December 21, 2011
As always, any time we run a piece that questions the role of managers, we get very interesting responses. Last week was no exception. I covered the very provocative piece by Gary Hamel that was published in the Harvard Business Review, First, Let’s Fire All the Managers, in our piece, Should You “Eliminate” Your Managers? all members. The point I made was that the key may be not to eliminate managers, but to redefine the role of managers in this changing market. But Gary Hamel’s premise (and my take on his premise) was not particularly well received by you, our readers.
One OPEN MINDS Circle reader compared the act of eliminating managers and replacing it with “mission driven employees” with chaos. He wrote, “Eliminating all managers and relying upon self accountability is a quick road to organization chaos and failure; however, rather than eliminating managers there is a desperate need to have better leaders in place. Vision, inspiration, and knowledge-based leadership that mentors the next crop of managers are almost extinct.”
This call for more “vision and inspiration” reflects the time of change in our field and the need for less transactional leadership and more transformational leadership. (If these are terms that you are not familiar with, be sure to check out our 2011 OPEN MINDS Executive Leadership Institute Presentations, as well as Executive Leadership in Times of Organizational Change: The Context of Battle as a Leadership Laboratory – Case Studies in Best Practice Management and Do You Know How to Command Your Troops? Creating & Leading a Team in Times of Change all members).
Another reader spoke about both the quality of managers and the very difficult process of creating “empowerment” within the ranks. He wrote, “Dr. Hamel’s view that management is the ‘least efficient activity in an organization’ is true within organizations that are not staffed with effective and efficient managers who possess the knowledge and experience in their company’s product to make it successful. His statement that organizations were probably not built around the principles of self-management is also a statement that can be argued (did he ever hear of quality circles?)…I was part of a team that tried to implement the quality circle’s concept knowing full well that…it would be very difficult to manage a company on the hopes that its staff would be able to make all of the right decisions.”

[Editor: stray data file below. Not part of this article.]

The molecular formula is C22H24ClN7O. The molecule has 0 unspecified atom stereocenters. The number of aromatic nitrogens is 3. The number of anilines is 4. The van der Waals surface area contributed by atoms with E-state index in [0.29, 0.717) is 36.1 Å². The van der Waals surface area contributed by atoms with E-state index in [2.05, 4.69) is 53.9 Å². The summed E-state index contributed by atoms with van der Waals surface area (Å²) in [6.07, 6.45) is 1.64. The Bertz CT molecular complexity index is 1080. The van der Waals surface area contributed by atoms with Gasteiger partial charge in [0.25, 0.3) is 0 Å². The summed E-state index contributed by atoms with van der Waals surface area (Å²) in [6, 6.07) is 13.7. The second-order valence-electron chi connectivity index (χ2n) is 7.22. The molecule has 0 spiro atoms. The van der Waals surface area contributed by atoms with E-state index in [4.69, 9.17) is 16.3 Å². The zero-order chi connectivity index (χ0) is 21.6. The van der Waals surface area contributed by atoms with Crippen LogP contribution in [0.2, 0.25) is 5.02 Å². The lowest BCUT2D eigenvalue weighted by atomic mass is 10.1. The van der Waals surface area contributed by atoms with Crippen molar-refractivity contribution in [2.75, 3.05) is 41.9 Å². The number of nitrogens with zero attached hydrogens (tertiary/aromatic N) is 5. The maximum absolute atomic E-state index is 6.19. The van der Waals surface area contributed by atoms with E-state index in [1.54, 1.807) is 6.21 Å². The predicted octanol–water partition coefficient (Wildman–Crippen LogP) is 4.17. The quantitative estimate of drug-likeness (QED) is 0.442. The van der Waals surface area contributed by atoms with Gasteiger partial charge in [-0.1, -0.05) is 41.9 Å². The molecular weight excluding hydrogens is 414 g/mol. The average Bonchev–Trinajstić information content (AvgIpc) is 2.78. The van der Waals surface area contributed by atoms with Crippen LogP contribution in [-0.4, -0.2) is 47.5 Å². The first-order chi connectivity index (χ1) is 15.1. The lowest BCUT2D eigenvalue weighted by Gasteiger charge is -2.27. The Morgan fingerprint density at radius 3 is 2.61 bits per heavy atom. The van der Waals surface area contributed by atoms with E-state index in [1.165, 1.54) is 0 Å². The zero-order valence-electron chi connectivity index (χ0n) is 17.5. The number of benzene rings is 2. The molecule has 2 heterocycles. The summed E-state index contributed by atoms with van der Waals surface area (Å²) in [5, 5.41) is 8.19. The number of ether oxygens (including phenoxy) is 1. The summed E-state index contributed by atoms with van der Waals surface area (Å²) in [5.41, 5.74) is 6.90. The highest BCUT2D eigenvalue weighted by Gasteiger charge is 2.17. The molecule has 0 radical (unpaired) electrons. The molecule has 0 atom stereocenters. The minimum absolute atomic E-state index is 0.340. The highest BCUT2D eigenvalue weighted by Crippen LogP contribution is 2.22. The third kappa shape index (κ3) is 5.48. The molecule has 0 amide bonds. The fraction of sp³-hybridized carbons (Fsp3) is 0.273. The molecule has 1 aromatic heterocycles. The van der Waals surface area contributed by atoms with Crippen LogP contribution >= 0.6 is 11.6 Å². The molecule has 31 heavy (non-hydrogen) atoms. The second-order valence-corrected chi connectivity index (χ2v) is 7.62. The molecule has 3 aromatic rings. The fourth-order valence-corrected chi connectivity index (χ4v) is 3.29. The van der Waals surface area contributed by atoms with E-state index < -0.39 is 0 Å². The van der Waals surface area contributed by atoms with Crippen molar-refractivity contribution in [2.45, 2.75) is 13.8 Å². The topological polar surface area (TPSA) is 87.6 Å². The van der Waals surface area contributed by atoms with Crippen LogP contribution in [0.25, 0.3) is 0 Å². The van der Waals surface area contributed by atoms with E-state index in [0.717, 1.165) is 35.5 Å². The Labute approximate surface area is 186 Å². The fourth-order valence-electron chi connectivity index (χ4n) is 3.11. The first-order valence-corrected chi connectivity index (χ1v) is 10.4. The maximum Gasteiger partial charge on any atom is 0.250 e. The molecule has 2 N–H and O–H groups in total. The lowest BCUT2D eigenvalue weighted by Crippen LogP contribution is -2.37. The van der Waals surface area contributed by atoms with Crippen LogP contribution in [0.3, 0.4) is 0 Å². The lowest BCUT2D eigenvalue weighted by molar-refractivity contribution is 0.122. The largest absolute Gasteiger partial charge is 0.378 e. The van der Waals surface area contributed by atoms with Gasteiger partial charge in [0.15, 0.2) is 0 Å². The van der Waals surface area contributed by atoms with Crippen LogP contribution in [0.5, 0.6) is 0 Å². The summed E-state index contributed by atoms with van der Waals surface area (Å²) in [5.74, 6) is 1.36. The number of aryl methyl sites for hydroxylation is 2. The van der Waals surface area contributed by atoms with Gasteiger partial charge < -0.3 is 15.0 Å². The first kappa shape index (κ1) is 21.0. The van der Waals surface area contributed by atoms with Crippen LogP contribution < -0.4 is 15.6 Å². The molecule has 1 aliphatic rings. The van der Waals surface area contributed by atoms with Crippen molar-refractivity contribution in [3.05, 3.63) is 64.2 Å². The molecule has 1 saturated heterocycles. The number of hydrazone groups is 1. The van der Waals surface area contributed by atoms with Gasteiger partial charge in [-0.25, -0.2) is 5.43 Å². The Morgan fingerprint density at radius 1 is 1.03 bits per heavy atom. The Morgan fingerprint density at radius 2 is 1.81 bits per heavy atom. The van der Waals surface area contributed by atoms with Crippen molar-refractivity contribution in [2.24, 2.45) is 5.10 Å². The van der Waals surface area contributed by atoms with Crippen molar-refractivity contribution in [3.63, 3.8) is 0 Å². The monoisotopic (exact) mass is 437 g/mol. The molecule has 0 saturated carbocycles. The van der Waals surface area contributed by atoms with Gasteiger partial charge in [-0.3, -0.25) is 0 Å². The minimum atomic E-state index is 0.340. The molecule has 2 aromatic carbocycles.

Whatever your take on the issue of the role of managers, I would like to share my take on the “new normal” health and human service environment —and what it means for managers.
I think the role of managers is changing with a need for more “transformational” attributes in managers today. The challenge is that most management teams today are composed largely of clinical professionals who were attracted to the field at a time when the manager’s role wasn’t to facilitate change, but to maintain order and skills (see Weeding Out the “Clinicians in Managers’ Clothing” all members). How your organization identifies the executive team competency that you need for success now and in the future (which may be very different) and how you recruit and retain those managers will likely determine whether your organization survives or thrives in the years ahead.
If you have any additional thoughts, please e-mail me at firstname.lastname@example.org or send me a tweet @monicaoss.
Monica E. Oss
Chief Executive Officer, OPEN MINDS
For another free resource, see: Will Your Leader Limit Your Future? all members
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